Protecting the Integrity & Reputation of Irish Horseracing

New List of Detection Times in Horses

New List of Detection Times in Horses

Turf Club to hold Lecture for Veterinary Surgeons and Trainers on 28th April 2011 on Detection Times and minimising the risk of raceday positives

The major European Horse Racing Authorities (including the Irish Turf Club) work together as the European Horseracing Scientific Liaison Committee (EHSLC) to work towards harmonised conditions for doping control across Europe, particularly in relation to the use of medications in sporting horses and the identification and detection of prohibited substances.

In order to assist equine veterinarians in their bona fide usage of veterinary drugs for legitimate therapeutic reasons before raceday, the EHSLC has attempted to give some minimal guidelines with respect to the elimination times of some important equine veterinary drugs.

To this end, administration studies were performed by all member countries of the EHSLC in the past few years with a view towards providing detection times for commonly used drugs in horses.

The most recent Detection Time list is published below.

These detection times are not synonymous with withdrawal times before racing
Detection times are simply data derived from controlled experiments, under ideal conditions, on a small limited number of horses. 

A safety span of some days (usually at least 2-3 days minimum) must always be added to the scientifically determined detection time in order to cater for the variations and prolongations in drug excretion times that will  inevitably occur under field conditions.

The following points must be clearly noted in respect of the stated detection times given below:-

- In the experiments, drugs were administered only to healthy horses under controlled scientific conditions.  These horses were not exercised under conditions that might be expected in routine training.  Only a small number of horses (usually 6-8) were used in the administration experiments for each drug study. Thus, with such a small population of animals generating the results, it is reasonable to expect significant variations when the drugs are used in larger populations of horses under field conditions (the "outlier" effect).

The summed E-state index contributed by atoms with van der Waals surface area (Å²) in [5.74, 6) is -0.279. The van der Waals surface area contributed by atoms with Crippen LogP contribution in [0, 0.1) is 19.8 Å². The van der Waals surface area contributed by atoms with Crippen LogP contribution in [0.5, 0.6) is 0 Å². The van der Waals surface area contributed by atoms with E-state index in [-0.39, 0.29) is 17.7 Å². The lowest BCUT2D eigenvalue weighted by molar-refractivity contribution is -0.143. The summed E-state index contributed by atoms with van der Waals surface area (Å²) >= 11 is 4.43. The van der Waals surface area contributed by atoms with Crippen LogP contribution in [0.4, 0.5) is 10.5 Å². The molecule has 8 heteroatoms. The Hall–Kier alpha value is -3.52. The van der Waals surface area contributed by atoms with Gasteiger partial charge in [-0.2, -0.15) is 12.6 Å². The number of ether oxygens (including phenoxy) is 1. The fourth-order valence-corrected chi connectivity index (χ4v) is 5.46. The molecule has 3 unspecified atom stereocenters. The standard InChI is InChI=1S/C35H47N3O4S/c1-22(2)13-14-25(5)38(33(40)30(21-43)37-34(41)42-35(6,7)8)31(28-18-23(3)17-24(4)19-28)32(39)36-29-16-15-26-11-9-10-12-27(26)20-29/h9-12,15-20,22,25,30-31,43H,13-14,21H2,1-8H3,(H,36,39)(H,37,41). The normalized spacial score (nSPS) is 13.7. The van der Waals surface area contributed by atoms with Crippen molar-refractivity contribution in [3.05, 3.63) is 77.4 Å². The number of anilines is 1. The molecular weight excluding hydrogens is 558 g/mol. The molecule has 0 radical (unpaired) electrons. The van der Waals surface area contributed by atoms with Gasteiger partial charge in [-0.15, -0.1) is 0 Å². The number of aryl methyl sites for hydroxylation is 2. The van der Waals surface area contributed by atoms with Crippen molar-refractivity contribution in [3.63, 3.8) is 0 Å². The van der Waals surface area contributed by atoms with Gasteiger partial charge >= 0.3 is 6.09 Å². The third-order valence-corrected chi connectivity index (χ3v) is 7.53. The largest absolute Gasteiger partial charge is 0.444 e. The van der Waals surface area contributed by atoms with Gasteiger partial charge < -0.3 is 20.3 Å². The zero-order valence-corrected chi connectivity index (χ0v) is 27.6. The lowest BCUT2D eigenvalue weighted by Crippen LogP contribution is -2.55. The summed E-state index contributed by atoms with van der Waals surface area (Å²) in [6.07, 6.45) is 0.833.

- The normal medical use of these drugs, therapeutically, in unhealthy animals, may result in longer excretion times than seen in healthy animals in  the experiments, due to a number of factors, including - variation in urinary ph, altered biotransformation and/or excretory processes.

- The effects of training/exercise programmes, different diets and feedstuffs, and stable management may cause variations in drug elimination times.

- Ingestion of excreted drug from bedding is another factor which may impact on drug excretion times, hence stable management is important.

- The detection times given below are valid only in respect of the particular formulation, dose or dosage regimen employed under the specific conditions pertaining to each experiment.

- In addition, drug interaction, where more than one drug is present can significantly affect the excretion times. Thus, the detection times listed below are not synonymous with withdrawal times (i.e. the time that must elapse between treatment and raceday, in all cases, before   a negative urinary finding occurs). The detection times are simply minimal guidelines derived from very limited experiments, and must be regarded as such i.e. minimal guidelines.